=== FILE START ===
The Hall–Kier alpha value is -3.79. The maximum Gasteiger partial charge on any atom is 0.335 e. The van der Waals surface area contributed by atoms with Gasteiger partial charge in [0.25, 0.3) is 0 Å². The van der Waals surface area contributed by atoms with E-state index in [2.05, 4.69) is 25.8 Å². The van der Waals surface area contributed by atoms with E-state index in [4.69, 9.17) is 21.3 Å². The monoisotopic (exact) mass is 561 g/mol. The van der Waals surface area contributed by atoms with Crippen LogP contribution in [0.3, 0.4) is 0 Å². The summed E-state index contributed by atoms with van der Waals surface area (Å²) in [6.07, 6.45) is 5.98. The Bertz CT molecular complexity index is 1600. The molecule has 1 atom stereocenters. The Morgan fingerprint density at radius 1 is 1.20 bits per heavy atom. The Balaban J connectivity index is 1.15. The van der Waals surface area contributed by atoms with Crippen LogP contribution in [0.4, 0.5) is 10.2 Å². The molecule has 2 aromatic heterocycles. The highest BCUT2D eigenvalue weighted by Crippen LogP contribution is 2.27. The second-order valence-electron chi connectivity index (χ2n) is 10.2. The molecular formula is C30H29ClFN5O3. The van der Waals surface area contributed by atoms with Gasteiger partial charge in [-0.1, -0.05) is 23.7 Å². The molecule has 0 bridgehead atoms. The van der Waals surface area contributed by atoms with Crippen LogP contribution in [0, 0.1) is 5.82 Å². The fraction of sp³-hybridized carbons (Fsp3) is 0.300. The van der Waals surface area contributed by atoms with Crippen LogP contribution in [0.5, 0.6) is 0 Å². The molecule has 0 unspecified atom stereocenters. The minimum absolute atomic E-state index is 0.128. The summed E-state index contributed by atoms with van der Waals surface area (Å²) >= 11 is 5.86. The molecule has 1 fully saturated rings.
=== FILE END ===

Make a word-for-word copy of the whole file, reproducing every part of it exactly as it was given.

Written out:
The Hall–Kier alpha value is -3.79. The maximum Gasteiger partial charge on any atom is 0.335 e. The van der Waals surface area contributed by atoms with Gasteiger partial charge in [0.25, 0.3) is 0 Å². The van der Waals surface area contributed by atoms with E-state index in [2.05, 4.69) is 25.8 Å². The van der Waals surface area contributed by atoms with E-state index in [4.69, 9.17) is 21.3 Å². The monoisotopic (exact) mass is 561 g/mol. The van der Waals surface area contributed by atoms with Crippen LogP contribution in [0.3, 0.4) is 0 Å². The summed E-state index contributed by atoms with van der Waals surface area (Å²) in [6.07, 6.45) is 5.98. The Bertz CT molecular complexity index is 1600. The molecule has 1 atom stereocenters. The Morgan fingerprint density at radius 1 is 1.20 bits per heavy atom. The Balaban J connectivity index is 1.15. The van der Waals surface area contributed by atoms with Crippen LogP contribution in [0.4, 0.5) is 10.2 Å². The molecule has 2 aromatic heterocycles. The highest BCUT2D eigenvalue weighted by Crippen LogP contribution is 2.27. The second-order valence-electron chi connectivity index (χ2n) is 10.2. The molecular formula is C30H29ClFN5O3. The van der Waals surface area contributed by atoms with Gasteiger partial charge in [-0.1, -0.05) is 23.7 Å². The molecule has 0 bridgehead atoms. The van der Waals surface area contributed by atoms with Crippen LogP contribution in [0, 0.1) is 5.82 Å². The fraction of sp³-hybridized carbons (Fsp3) is 0.300. The van der Waals surface area contributed by atoms with Crippen LogP contribution in [0.5, 0.6) is 0 Å². The molecule has 0 unspecified atom stereocenters. The minimum absolute atomic E-state index is 0.128. The summed E-state index contributed by atoms with van der Waals surface area (Å²) >= 11 is 5.86. The molecule has 1 fully saturated rings.